OpenJurist

281 F2d 481 Hanover Shoe Inc v. United Shoe Machinery Corporation

281 F.2d 481

HANOVER SHOE, INC., Appellee.
v.
UNITED SHOE MACHINERY CORPORATION, Appellant.

No. 13198.

United States Court of Appeals Third Circuit.

Argued June 23, 1960.
Decided June 30, 1960.

Ralph M. Carson, New York City (Theodore Kiendl, New York City, Lewis H. Van Dusen, Jr., Philadelphia, Pa., Robert D. Salinger, Boston, Mass., Louis L. Stanton, Jr., William K. Muir, Jr., New York City, on the brief), for appellant.

Breck P. McAllister, New York City (Nogi, O'Malley & Harris, Scranton, Pa., Donovan, Leisure, Newton & Irvine, New York City, on the brief), James V. Hayes, New York City, Russell J. O'Malley, Scranton, Pa., Robert F. Morten, New York City, for appellee.

Before McLAUGHLIN, STALEY and HASTIE, Circuit Judges.

PER CURIAM.

1

In this suit brought under Section 4 of the Clayton Act, 15 U.S.C.A. 15, for alleged injury resulting from claimed violation of Section 2 of the Sherman Act, 15 U.S.C.A. 2, by defendant there was before the district court for trial as a separate issue the question of 'Whether the excessive shoe machinery costs alleged by the plaintiff and denied by the defendant constituted an injury to plaintiff's business or property.' The quoted from consented to order further provided that the determination of the separate issue would proceed on the assumption 'that the violation of the law as alleged existed, and (2) that the excessive cost of machinery as alleged existed.' The sole defense to that assumed state of facts was that plaintiff passed along defendant's excessive charges to its customers and therefore was not injured.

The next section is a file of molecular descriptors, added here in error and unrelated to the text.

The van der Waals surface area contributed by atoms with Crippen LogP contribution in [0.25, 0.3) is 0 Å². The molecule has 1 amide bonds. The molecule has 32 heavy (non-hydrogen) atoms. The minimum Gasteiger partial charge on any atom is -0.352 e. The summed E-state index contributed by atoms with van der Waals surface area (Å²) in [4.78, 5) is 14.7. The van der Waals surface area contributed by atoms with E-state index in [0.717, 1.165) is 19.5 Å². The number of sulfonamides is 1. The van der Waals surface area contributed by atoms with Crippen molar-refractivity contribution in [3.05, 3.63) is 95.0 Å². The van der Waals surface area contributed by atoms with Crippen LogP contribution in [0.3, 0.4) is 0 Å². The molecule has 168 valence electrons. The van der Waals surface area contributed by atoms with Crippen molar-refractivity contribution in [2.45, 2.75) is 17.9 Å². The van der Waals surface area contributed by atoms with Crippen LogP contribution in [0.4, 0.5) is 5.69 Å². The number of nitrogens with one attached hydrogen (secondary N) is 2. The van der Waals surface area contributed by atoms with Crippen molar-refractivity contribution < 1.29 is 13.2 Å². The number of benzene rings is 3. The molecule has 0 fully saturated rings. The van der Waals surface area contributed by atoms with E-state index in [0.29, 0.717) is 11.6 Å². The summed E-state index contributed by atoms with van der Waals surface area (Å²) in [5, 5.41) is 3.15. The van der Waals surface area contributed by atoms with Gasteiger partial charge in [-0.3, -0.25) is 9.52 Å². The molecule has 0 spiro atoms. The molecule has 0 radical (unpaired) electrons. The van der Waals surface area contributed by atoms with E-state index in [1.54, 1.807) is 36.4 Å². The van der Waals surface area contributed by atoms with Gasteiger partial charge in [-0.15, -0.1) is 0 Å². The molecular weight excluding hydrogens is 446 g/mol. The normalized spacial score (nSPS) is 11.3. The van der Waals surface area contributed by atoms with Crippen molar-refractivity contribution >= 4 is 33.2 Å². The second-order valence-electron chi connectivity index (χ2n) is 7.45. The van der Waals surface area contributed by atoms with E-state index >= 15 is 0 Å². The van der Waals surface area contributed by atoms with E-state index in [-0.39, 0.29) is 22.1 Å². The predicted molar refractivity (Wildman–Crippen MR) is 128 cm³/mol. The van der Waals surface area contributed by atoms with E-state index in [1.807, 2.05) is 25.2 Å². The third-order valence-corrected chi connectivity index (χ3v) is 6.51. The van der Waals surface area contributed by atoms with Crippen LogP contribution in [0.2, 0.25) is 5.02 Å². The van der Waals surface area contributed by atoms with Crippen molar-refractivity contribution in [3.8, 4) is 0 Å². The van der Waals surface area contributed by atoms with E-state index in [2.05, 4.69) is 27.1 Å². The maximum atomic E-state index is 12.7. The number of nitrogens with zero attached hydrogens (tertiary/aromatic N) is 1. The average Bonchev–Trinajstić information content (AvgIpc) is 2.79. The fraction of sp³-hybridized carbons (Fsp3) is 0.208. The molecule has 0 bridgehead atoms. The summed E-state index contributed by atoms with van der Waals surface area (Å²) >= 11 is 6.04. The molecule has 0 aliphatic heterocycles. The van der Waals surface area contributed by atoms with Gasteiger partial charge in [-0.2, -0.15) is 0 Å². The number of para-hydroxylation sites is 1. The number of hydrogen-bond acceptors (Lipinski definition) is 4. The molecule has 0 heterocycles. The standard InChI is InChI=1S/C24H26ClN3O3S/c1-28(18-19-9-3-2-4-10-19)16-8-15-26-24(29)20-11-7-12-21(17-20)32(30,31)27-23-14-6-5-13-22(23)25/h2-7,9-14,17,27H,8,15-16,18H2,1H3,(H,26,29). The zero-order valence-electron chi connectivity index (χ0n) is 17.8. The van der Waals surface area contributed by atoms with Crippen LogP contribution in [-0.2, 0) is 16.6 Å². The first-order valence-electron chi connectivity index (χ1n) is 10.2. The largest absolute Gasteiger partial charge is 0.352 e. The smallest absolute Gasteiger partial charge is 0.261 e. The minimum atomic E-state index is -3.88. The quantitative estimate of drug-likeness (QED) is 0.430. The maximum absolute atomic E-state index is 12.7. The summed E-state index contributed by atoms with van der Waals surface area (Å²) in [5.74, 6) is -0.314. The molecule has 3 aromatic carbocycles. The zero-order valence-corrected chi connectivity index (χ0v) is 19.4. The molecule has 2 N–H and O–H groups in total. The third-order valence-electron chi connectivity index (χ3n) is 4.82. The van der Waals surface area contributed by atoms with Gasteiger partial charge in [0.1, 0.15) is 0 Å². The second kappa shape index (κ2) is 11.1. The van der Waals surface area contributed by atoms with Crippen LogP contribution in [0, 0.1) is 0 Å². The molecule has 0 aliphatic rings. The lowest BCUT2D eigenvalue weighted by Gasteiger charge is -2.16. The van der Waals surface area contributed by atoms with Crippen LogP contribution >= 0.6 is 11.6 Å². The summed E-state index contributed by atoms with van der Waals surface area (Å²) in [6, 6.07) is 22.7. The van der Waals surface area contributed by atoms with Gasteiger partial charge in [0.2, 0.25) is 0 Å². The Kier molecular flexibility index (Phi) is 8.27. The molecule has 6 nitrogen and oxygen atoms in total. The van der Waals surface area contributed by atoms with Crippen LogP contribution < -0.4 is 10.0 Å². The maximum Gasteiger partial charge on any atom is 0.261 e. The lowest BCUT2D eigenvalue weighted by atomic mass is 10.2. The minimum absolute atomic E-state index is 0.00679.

2

The district court in a thoroughly convincing opinion rejected the proposition advanced by defendant as contrary to the language and purpose of the governing law. Appellant also asserts that the trebled damages called for by Section 4 would result in a windfall to plaintiff. Congress, in line with its effort to eliminate the sort of monopolistic practice here revealed imposed this rigorous penalty. The assumed situation before the district court is scarcely to be called sui generis but if by any chance it should be so categoried then any modification of Section 4 to fit the particular circumstances would be for the Congress.

3

The order of the district court will be affirmed on the opinion of that court, D.C.M.D.Pa.1960, 185 F.Supp. 826.